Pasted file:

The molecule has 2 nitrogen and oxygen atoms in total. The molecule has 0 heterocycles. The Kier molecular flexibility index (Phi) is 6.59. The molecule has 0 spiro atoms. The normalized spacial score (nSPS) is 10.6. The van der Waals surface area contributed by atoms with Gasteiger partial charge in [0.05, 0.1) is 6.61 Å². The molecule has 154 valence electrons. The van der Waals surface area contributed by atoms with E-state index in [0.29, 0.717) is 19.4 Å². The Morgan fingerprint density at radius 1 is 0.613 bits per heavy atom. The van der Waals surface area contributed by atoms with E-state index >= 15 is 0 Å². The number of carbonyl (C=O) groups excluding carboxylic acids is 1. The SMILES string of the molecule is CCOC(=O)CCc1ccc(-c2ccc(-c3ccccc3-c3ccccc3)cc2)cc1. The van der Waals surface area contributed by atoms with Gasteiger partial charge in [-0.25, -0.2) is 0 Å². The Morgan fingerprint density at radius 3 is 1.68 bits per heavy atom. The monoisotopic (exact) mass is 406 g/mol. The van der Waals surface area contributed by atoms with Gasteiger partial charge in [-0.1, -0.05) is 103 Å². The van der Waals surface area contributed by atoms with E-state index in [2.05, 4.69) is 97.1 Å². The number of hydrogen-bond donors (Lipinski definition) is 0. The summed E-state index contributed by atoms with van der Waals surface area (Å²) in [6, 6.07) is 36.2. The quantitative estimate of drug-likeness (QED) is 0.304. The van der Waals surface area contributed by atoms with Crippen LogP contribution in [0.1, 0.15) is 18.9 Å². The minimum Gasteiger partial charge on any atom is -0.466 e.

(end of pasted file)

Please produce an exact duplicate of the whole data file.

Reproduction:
The molecule has 2 nitrogen and oxygen atoms in total. The molecule has 0 heterocycles. The Kier molecular flexibility index (Phi) is 6.59. The molecule has 0 spiro atoms. The normalized spacial score (nSPS) is 10.6. The van der Waals surface area contributed by atoms with Gasteiger partial charge in [0.05, 0.1) is 6.61 Å². The molecule has 154 valence electrons. The van der Waals surface area contributed by atoms with E-state index in [0.29, 0.717) is 19.4 Å². The Morgan fingerprint density at radius 1 is 0.613 bits per heavy atom. The van der Waals surface area contributed by atoms with E-state index >= 15 is 0 Å². The number of carbonyl (C=O) groups excluding carboxylic acids is 1. The SMILES string of the molecule is CCOC(=O)CCc1ccc(-c2ccc(-c3ccccc3-c3ccccc3)cc2)cc1. The van der Waals surface area contributed by atoms with Gasteiger partial charge in [-0.25, -0.2) is 0 Å². The Morgan fingerprint density at radius 3 is 1.68 bits per heavy atom. The monoisotopic (exact) mass is 406 g/mol. The van der Waals surface area contributed by atoms with Gasteiger partial charge in [-0.1, -0.05) is 103 Å². The van der Waals surface area contributed by atoms with E-state index in [2.05, 4.69) is 97.1 Å². The number of hydrogen-bond donors (Lipinski definition) is 0. The summed E-state index contributed by atoms with van der Waals surface area (Å²) in [6, 6.07) is 36.2. The quantitative estimate of drug-likeness (QED) is 0.304. The van der Waals surface area contributed by atoms with Crippen LogP contribution in [0.1, 0.15) is 18.9 Å². The minimum Gasteiger partial charge on any atom is -0.466 e.